Wednesday, April 29, 2009

No, No, it's not like that

It has been said that firefighters could break a bowling ball.

Well, I'm here to tell you that that is a gross exaggeration! For one thing they hardly ever buy us bowling balls. And for another, the ones they do buy are defective. That's right, defective.

We just seem to spotlight the intrinsic flaws.

A case in point:

A new jail/detention facility was being build in our area. Since we responded to the jail often for EMS, we took tours and got some briefings on how to get in and such. This jail was to be Ultra-secure. They had cameras everywhere, looking at everything. The entrance in the rear had a "Sally Port", a drive through with locking garage doors where they could drop off prisoners.

The command center had eleventy-billion dollars worth of computer controlled access. The security consultant had assured them that this system was the most advanced, most secure system in all the universe. Or something like that, they were very proud of it. For the most secure areas, employees had to have an ID card which was scanned, then they had to scan their thumbprint and input their own personal security code. The system was so secure, and so smart that all three had to be used to get out of the "Sally Port" area.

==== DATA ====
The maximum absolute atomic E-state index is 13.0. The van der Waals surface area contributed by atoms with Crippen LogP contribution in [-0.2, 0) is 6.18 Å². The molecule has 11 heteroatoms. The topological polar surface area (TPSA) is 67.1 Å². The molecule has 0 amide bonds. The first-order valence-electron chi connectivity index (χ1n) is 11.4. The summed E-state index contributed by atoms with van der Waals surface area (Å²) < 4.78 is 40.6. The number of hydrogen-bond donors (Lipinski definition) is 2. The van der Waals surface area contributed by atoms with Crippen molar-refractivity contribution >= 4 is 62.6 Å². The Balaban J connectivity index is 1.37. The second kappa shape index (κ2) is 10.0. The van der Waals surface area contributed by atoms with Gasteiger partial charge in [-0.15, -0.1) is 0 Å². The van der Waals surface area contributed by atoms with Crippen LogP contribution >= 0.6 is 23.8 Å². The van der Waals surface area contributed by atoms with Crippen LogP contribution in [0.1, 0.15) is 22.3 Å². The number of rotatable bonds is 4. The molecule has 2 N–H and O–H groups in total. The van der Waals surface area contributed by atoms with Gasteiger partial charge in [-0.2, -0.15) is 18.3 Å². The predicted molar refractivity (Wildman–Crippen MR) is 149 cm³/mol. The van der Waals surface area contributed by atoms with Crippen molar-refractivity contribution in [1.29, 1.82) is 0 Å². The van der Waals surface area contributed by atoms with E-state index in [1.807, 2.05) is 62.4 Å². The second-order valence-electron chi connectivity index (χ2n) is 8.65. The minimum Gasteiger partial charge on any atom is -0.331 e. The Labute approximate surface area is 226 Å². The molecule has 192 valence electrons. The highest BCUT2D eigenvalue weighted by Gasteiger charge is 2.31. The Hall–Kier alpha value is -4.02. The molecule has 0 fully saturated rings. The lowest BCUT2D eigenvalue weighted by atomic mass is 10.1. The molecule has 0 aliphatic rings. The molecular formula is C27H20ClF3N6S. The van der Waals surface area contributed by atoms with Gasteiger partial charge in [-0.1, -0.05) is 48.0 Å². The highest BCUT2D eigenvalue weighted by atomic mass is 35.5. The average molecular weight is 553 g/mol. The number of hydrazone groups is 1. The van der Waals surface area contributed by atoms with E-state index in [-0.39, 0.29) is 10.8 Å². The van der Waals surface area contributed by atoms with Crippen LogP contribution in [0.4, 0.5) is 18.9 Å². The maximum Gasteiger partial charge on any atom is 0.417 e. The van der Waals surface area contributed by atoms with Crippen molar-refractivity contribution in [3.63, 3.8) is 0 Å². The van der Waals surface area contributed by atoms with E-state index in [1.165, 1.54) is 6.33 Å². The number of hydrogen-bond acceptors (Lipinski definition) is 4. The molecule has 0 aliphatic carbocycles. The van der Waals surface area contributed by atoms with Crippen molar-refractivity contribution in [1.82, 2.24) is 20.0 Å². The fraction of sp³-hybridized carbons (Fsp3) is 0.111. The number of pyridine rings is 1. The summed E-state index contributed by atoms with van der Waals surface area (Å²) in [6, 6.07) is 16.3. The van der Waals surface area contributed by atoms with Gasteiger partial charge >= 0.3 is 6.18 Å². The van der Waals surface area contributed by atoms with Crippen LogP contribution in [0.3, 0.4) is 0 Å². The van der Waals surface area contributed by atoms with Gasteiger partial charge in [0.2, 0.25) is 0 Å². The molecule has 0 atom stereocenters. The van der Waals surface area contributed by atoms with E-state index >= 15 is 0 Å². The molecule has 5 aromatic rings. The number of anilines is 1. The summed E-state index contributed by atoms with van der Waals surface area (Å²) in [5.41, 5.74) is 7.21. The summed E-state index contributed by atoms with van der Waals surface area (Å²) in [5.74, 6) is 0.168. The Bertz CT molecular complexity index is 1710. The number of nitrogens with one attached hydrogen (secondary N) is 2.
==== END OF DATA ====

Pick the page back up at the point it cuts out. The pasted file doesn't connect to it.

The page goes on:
Of course the Sally Port area is where we, the firemen/paramedics entered. Of course, we had no ID badges to scan nor did we have security codes to input.

But God had given us thumbs. And sitting right beside the exit door was the thumbprint scanner/security pad. Having determined that the prisoners hangnail did not in fact require immediate transport to the ER, we left through the open door of the Sally Port. But not before someone (I will not confirm that is was or was not me) placed their thumb on the scan pad.

Putting your thumb on these particular scanners, in "Teh most sekur place EVAR!" set in motion an automatic sequence. That same sequence the designers were so proud of; It scanned the print, and waited for the badge and code.......and waited.......and waited.......

I don't know how long it took for the system to do it, nor do I know how much of the building actually went into lock down. And really, was there anything so important that folks couldn't wait 5 or 30 minutes do do?

Personally, I feel better knowing that we helped highlight that particular security design flaw. And I'm sure the folks in the jail will be happy about it time.

Mr Fixit

1 comment:

TOTWTYTR said...

When I was doing admin/tech work I don't know how many times I called a vendor for a replacement part and was told, "I don't think we stock those, no one has ever broken one."

One of my new partners can get into one of the most securely locked areas in our HQ building... with a pair of trauma shears.